The game-ending free pass was his fifth over 1 1/3 innings, he dealt with packed sacks in both of them. He was able to escape a bases-loaded, nobody-out situation in the ninth by getting a 6-2-3 double play, intentionally walking Coco Crisp, and coming back from down 2-0 to strike out Eric Sogard.
He wasn't so fortunate in the 10th. After a leadoff lineout by Jed Lowrie, Santiago gave up a double to Chris Young. He intentionally walked Yoenis Cespedes (who burned him for a 14th-inning homer at the Coliseum last year), but unintentionally walked Josh Donaldson to load the bases. Brandon Moss followed with a screamer to second, but Jeff Keppinger got down to glove it for the second out.
Five pitches later, the A's were celebrating around home plate. Santiago started Josh Reddick with a first-pitch strike, but didn't make him take the bat off his shoulder.
That concluded a game full of small moments in which the White Sox, ostensibly professionals, made baseball look unusually difficult.
They fell behind 2-0 over the first two innings, while blowing a golden first-inning chance themselves. With one out and runners on second and third in the first inning, Adam Dunn and Paul Konerko struck out. The third inning almost followed the same script, as Alex Rios struck out with a runner on third and one out. But Dunn atoned for his first-inning failure by rifling a single through the right side to cut Oakland's lead in half.
The fifth inning was loaded with such disturbing moments. After Cespedes reached on a leadoff single, Jose Quintana picked him off. A five-throw rundown later, Cespedes returned to the dugout. Donaldson replaced Cespedes at first with his own single, then moved to second when Quintana caught a spike and fell over during his delivery, which is a balk.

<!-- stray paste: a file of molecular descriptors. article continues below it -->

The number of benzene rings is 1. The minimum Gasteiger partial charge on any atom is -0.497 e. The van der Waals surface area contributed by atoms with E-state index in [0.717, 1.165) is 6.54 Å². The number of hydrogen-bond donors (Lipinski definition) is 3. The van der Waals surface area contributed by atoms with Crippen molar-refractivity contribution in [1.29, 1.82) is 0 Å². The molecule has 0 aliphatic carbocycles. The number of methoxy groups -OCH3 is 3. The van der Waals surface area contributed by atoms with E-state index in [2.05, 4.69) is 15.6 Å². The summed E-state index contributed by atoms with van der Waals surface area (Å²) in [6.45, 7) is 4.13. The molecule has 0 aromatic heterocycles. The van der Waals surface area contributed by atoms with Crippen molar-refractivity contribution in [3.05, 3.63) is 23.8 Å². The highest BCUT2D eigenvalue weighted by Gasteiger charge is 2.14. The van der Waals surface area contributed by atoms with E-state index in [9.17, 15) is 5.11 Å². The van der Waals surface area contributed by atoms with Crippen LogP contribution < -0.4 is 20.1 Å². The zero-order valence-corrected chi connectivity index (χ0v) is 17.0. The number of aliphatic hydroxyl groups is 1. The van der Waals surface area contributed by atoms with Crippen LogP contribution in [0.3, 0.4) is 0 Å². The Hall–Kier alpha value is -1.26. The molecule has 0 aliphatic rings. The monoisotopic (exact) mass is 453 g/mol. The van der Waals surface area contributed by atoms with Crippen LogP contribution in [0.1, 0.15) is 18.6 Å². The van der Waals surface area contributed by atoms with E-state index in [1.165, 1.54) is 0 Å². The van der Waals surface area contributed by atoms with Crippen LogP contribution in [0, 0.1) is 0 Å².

Donaldson then came around to score when Alejandro De Aza couldn't run down Nate Freiman's deep drive to center ... then hit the wall himself, fell down, and lost track of where the ball bounced. By the time he recovered it, Freiman had his first MLB triple, and it was a leisurely one.
Eventually the Sox were able to tie it up with a professional-looking rally. With one out and Sean Doolittle on the mound, Jeff Keppinger shot a single to right field, then moved to third on Hector Gimenez's double down the line. De Aza then came to the plate and paid a difficult matchup no mind, lining a single to center to tie the game at 3.
The offense went quiet after that. The A's foiled their best opportunity in the ninth. Keppinger led off with a single, then was put in motion for a hit-and-run with De Aza. De Aza hit a hard liner to the left side, which would usually be vacated on such a play. But Lowrie didn't move, and he was right in position to make the catch and throw to first for the 6-3 double play.
*Another ugly play: Alexei Ramirez ranged well into left field to flag down a Cespedes pop-up, calling for it all the way. Instead of pulling up, Dayan Viciedo delivered a forearm shiver into Ramirez's back. And people wonder why Ramirez isn't that aggressive in the outfield.
*Keppinger made a few difficult plays at second, and the scorer spared him an error when he was caught in between a backhand and a square play on Lowrie's hard grounder to his right side.
*Quintana lasted only 5⅓ innings, allowing 10 hits and three walks while striking out four. He somehow limited hte damage to three runs. The A's drew eight walks on the day; the Sox only walked once.
*The White Sox haven't held a lead at any point over this losing streak.